Thursday, March 14, 2024

Homebrew SBITX - Tx Modules PA, LPF and Mic

Much progress since the last post. After resolving my ground-bounce and hallucinations with wisdom, I moved on to the transmitter which consisted of a 5 watt power amplifier, straight from the UBITX 40 module.  Thanks to Bill, N2CQR for the recommendation and his excellent Manhattan layout.

The three stage PA starts with a 2n3904 pre-driver followed by a 2N2219A driver with a heatsink cap and the fnal is an RD0HHF1 biased at around 6.5V - which puts it squarely in class A.  Bill's build and other bias more for class AB which I may experiment with later.

Next I needed a microphone and microphone amplifier.  I built the microphone amplifier straight from the SBITX schematic and built a homebrew electret mic.

The homebrew electret capsule in a 3D printed case  The PTT is a SPDT microswitch.  When I first hooked it up the mic did not seem very sensitive - almost had to shout to see output on the scope. A little googling and noodling and I figured it out.   In brief - when I finalized the mic amp build I mistakenly powered it from the 5V rail instead of the 12V rail, that accounted for most of the low output. By then I had read through the long thread from last year on electret bias and the recent thread on SSB audio quality and had ordered a ag of the -25dB capsules that Gordon recommended.  They accept VCC of 2-10 V through a 2.2K resistor.  So replaced the R21 10K biase resistor with 2.2K to the 5V rail.  With that setup the mic is working great.

With the mic amp and PA done I began work on the LPF module. The module consists of 4 filters covering the 80 meter to 10 meter bands.  In the original SBITX it is a diode switched module. I spent some time understanding the diode switching but decided instead to use relays - it takes away a lot of the complexity of the module.

Next lesson learned: when I first built the LPF board I had the relays only on the input and had tied all of the outputs together.  This created all kinds of problems with the filters interferring with each other even with their input switched out of the circuit.  Solution and best practice is to switch both the inputs and outputs and ground the unselected filters.  Problem solved.  But not out of the woods - still too much loss in the filter module.  I put that asisde for now and moved on to fixing the frequency alignment.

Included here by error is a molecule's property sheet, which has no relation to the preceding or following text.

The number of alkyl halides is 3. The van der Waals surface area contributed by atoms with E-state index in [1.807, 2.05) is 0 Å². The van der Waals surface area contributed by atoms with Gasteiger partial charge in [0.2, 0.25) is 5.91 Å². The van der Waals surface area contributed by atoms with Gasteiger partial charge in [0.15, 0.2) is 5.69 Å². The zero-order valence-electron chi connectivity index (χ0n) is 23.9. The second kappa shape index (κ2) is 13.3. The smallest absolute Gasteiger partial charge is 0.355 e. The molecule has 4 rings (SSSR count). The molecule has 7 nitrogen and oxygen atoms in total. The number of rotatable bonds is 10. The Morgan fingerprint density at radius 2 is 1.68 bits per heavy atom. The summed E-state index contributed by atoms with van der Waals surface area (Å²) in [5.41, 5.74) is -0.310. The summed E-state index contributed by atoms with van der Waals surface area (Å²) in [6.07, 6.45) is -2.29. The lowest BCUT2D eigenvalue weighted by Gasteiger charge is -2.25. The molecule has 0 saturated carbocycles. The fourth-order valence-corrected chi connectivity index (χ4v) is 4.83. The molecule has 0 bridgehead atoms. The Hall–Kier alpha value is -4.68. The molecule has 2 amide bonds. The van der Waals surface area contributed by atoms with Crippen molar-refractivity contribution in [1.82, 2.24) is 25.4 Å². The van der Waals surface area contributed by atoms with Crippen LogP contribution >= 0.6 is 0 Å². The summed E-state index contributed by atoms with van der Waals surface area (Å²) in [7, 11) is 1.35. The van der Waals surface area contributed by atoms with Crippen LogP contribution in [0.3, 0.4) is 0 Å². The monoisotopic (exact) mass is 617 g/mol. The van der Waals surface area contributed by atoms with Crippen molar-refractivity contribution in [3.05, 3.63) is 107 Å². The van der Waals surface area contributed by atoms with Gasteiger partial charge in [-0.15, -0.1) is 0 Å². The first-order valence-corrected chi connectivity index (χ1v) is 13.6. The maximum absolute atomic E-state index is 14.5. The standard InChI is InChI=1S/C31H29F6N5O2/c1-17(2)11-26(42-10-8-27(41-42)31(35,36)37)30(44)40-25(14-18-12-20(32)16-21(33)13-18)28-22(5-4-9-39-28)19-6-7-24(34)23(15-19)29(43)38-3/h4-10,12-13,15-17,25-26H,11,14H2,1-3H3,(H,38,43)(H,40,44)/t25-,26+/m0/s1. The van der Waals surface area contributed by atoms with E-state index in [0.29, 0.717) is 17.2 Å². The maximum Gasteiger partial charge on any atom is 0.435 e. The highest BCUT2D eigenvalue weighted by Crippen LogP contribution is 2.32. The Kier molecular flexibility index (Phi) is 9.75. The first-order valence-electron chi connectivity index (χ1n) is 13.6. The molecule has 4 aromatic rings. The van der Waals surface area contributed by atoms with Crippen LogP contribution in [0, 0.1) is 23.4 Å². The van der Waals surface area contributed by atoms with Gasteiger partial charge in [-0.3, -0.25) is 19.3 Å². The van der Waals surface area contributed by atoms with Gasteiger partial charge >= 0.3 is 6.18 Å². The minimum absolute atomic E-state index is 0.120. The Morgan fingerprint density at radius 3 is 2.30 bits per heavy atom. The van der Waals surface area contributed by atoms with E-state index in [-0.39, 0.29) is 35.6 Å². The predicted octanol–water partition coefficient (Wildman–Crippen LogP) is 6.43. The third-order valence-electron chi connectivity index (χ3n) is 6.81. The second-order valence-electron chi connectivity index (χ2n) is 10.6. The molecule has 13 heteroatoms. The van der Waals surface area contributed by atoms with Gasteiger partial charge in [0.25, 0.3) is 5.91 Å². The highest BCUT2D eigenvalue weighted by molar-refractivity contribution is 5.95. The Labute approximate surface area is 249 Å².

I had previously tried to align the frequency (so that the displayed frequency matches the actual Tx or Rx freqency without success.  The alignment is done by creating a compensation offset for the 25MHz clock of the SI5351.   Its usually straight forward. Inject a known 10MHz signal into the receiver, zero beat and note the frequency display.  The delta between 10MHz and the frequency display can be used to derive the actual crystal value.  Pop that into the code and the the transceiver should be aligned.  The problem was it was aligned at 10MHz but off at 5 and 20.   After much testing and head scratching and with an assist from Farhan himself we discovered the problem was that the MIKROE WM8731 prototype board uses a different clock rate than the Linux driver in the Raspberry Pi.  In brief, the driver expects the codec to use the standard USB clock rate of 12MHz but the MIKROE board uses the more standard audio processing frequency of 12.288MHz.   The fix is to replace the 12.288MHz crystal on the MIKROE board wiht a 12MHz crystal.  Like so:

The surface mount crystal did not come off the board cleanly - in fact it lifed one of the tracks clean off the board.  So I put in a field expedient patch - the red enamled wired to replace the damaged trace.  To my delight it worked straight away.  I used blue painters tape to mask off the adjacent pins and that made the sodering to the chip much easier.

The results is very satisfying -  here is the first loggable QSO I had after completing the rig:

I'm very pleased with the way the rig is working.  I have a few kinks to iron out but we are appoaching the finish line.

73 from Geat Falls
Dean, KK4DAS

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